Had this film just rested on the shoulders of Ben Affleck and Rosamund Pike’s great work, dayyeinu.  But holy cow is the supporting cast amazing.

I have to start with Tyler Perry.  I have never had any interest in Tyler Perry or his movies, and nothing I have ever seen of the man’s work has ever suggested to me that there was much of anything to take seriously.  But holy cow is he great in this film.  I can’t believe how great he is.  Mr. Perry is magnetic in every one of his scenes, huge fun to watch.  Mr. Perry is absolutely convincing as this big-time TV personality while also keeping the character firmly centered on a human scale.  Phenomenal.

Kim Dickens was one of the best things about the criminally under-watched show Treme (in which she played chef Janette Desautel), so I was thrilled to see her in such a major supporting role here as Detective Rhonda Boney, the officer who leads the investigation of Amy’s disappearance.  Ms. Dickens is so great here, avoiding the easy cliches of the grizzled police detective to give us a character who is tough but also kind and fair-minded.  She’s terrific.  Also terrific, by the way, is Patrick Fugit (all grown up in the years since Almost Famous) as her partner.

Neil Patrick Harris doesn’t enter the story in a major way until late in the film, and boy is he great, tamping down on his charisma to present us with a character who is both repelling and pitiable.  In any other film this would be a headlining role.  It’s a mark of how amazing the cast is in this film that it’s taken me this long in my review to get to Mr. Harris.

I also have to praise Carrie Coon, who plays Nick’s twin sister Margo (Go).  I was not familiar with Ms. Coon before seeing her here, but she is dynamite as Margo, a hugely likable, moral rock for Nick.  I will be paying attention to her work in the future.

Gone Girl has a lot to say about our media-obsessed culture, and the way our 10,000-watt fixation on the media circus du jour can take an event and twist and distort it until what the public sees as reality is far removed from actual truth.  Everything in the center of the film, in which Nick and his sister Go fret about how Nick’s every action is focused upon and dissected by the media, and the public obsessed with that media coverage, is fascinating.  Those scenes are funny but also scary.  (This is a great place to note Missi Pyle’s amazing work as the Nancy Grace-esque Ellen Abbot, a TV talking-head who becomes one of Nick’s primary media accusers.  At first I thought it WAS Nancy Grace in the movie!!)  This material is great, though thankfully any media-critical message does not overwhelm the film’s pulpy, twisty fun.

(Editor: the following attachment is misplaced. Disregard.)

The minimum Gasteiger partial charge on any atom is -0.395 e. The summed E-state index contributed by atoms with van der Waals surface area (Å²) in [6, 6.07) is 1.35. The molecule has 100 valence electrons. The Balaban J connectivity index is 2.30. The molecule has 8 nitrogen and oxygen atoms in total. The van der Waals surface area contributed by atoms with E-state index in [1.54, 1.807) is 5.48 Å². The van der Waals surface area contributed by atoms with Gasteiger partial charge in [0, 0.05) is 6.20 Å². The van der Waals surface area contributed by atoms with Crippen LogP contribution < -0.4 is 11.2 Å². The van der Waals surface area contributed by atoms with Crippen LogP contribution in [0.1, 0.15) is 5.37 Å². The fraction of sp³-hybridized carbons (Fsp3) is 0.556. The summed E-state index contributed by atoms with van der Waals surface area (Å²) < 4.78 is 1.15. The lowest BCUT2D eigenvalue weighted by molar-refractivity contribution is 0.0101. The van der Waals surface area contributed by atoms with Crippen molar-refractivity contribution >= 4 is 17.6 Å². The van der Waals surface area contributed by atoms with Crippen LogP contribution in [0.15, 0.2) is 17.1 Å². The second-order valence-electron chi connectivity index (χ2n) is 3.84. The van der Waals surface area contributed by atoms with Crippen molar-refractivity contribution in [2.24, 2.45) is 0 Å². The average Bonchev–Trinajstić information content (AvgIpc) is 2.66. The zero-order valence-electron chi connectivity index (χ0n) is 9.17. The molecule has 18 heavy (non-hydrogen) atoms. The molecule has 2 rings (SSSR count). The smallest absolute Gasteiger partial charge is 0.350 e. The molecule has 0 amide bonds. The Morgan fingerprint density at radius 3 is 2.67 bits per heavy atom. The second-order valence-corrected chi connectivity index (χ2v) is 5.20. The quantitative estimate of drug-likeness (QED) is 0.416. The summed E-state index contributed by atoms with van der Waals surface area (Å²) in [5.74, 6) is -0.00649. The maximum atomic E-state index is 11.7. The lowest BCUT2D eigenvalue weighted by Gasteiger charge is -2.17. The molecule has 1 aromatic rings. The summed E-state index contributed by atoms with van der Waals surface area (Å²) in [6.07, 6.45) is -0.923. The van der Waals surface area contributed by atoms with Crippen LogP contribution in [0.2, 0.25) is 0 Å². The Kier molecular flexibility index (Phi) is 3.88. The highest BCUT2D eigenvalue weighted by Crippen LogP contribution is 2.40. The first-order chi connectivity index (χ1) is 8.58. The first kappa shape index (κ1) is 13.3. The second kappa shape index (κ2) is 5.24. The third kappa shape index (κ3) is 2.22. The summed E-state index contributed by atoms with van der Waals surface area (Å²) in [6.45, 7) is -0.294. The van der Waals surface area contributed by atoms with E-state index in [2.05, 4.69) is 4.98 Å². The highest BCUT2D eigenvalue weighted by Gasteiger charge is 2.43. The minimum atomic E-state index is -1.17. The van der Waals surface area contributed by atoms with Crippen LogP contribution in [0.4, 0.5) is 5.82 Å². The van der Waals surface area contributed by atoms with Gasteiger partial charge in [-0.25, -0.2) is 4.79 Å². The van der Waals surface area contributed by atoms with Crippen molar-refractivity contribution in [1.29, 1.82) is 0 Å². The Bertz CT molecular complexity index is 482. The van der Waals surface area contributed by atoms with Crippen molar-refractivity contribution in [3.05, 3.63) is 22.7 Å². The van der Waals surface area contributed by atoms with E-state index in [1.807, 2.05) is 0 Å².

I’ve read a lot about how Gone Girl is also a film about marriage, but I’m not sure I see it that way.  There’s something to be said for how this story deals with the secrets that people keep from one another, even from those closest to them.  But that feels peripheral to the film’s point to me, and I’m not sure I am ready to draw and generalizations about the state of American marriages from the crazy, twisted relationship of Nick and Amy.

I think I’ve said enough.  I’m not sure what fans of the book make of Mr. Fincher’s adaptation, but going in knowing nothing about the story, I was immediately captivated.  Gone Girl is a powerhouse of a film, a deliciously twisty story brought to life by a top-shelf array of actors at the top of their game, all under the watchful eye of one of the finest directors working today.  There are layers in this film that I look forward to revisiting upon future viewings.  This is a great, fun piece of work.  And that ending… wowsers.